With the recent release of Harry Potter and the Cursed Child, the world has gone Harry Potter mad again, so I thought it a good time to revisit the magical memories of my childhood.
I was almost eleven when Harry Potter and the Philosopher’s Stone was published in June 1997, so I’m one of the lucky ones that has literally grown up with Harry Potter. I, like Harry, was making the big leap from primary to secondary school when I first started reading the series.
A young muggle’s experiences at school aren’t really that different from a young wizard’s; Horrible teachers, too much homework, making friends and enemies, fighting mountain trolls (OK, maybe not that last one). Continue reading
Eats, Shoots & Leaves is a humorous “zero tolerance guide” to punctuation, and every writer (or blogger) should have a copy. In fact I’m not sure how I survived for so long without it.
I recently finished a proofreading course and this guide, along with the comprehensive Practical English Usage by Michael Swan, was never far from reach. But even when not in need of punctuation advice, Eats, Shoots & Leaves is very readable (and especially enjoyable with homemade cookies and a cuppa, as pictured). Continue reading
At 464 pages White seemed like a good choice for my 24 hour journey home after my travels in Asia. And with the promise of Mount Everest as a backdrop, I thought it would hold my attention.
However White was not the nail-biting adventure that I had been hoping for. It is first and foremost a romance novel with a rather dull and predictable plot. The most thrilling chapters were rushed and overshadowed by a tedious love triangle.
Rosie Thomas is a climber herself and clearly understands the hardships and dangers an Everest expedition would entail. She also writes about the ego-driven climbers, with their obsessions of finally scaling the mountain. Continue reading
Instagram is fast becoming my favourite form of social media. In a world that has felt increasingly dark and uncertain in recent weeks, it’s been the perfect place to turn when news broadcasts get me down. I particularly like following fellow #bookstagrammers. They are a lovely bunch from all over the world, sharing their current reads and having civilised bookish chats. Here are a few of my favourites.
I’ve been back from my travels for almost three months and already life has thrown another adventure my way. I’m very happy to announce that I am moving to Prague in July! It’s been one of my favourite cities since living there for nine months back in 2008 and I can’t wait to get back.
I’ll miss London, especially my local area and, of course, my local bookshop, but I am looking forward to spending lazy days in beer gardens and getting to know new people and places. I also can’t wait to have some more space. The new flat will have a sofa, bedside tables and a dining table – items of furniture my boyfriend and I have missed a lot. We’ll also have room for some bookshelves so I don’t have to squash my reading pile on to half broken shelves like this… Continue reading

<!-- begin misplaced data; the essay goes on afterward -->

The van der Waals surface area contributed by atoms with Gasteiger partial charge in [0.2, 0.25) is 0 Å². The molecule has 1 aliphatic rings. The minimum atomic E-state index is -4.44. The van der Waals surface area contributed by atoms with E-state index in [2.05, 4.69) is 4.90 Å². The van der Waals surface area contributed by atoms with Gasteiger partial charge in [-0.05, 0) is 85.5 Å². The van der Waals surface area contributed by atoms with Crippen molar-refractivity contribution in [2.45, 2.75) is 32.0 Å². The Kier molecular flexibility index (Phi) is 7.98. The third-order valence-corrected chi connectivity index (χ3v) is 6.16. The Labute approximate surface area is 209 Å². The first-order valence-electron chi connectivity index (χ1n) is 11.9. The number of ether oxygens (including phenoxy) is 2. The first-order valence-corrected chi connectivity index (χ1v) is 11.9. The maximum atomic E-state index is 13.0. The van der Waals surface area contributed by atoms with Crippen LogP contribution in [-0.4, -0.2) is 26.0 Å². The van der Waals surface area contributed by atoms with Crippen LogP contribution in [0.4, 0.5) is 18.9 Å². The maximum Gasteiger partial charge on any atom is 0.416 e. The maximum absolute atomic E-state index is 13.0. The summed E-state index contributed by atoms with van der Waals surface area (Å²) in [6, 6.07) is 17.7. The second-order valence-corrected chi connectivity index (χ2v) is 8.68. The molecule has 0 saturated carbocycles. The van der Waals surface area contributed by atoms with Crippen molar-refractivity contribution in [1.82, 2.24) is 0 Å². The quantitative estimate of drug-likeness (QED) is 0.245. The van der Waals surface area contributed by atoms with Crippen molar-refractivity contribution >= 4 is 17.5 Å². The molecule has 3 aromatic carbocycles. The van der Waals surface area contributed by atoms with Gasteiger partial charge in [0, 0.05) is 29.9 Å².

I received The Lie from a book swap with a couple of friends in Indonesia. Although not a light holiday read (as you can probably tell from the cover), The Lie had an absorbing storyline and structure. I wouldn’t describe it as a memorable book, but I do have fond memories of reading it while sipping on a refreshing papaya juice on Gili Trawangan (ah, those were the days!).
However The Lie is as far from sunshine and fruit juices as you could imagine. Set just after the First World War, it follows Daniel, a returned soldier struggling with post-traumatic stress disorder and trying to come to terms with life back in his home town.
From the very first page Dunmore sets the bleak tone which never ceases. Whether it’s the harsh reality of the small patch of land Daniel lives on in Cornwall, or the overpowering stink of thick mud from his flashbacks, the horror of war is never far away. Continue reading
John Green has been on my radar for a while, and not just because of the popularity of The Fault in Our Stars. It was through Twitter that I discovered the CrashCourse YouTube channel where Green and his friends upload informative bite-sized videos about subjects such as literature, history, science and philosophy. They are definitely worth checking out.
I picked up Paper Towns at a guest house on the Thai island of Koh Lanta and then, because it was such a page-turner, read it in only two wonderful sittings on the beach.
Quentin, known to his friends as ‘Q’, is the likeable protagonist. One night his old childhood friend Margo shows up at his window to drag him out of bed and on a crazy quest of vengeance. When she doesn’t turn up at school the next day, and Quentin discovers a cryptic clue, he becomes determined to unravel the mystery of Margo and find out where she has run off to. Continue reading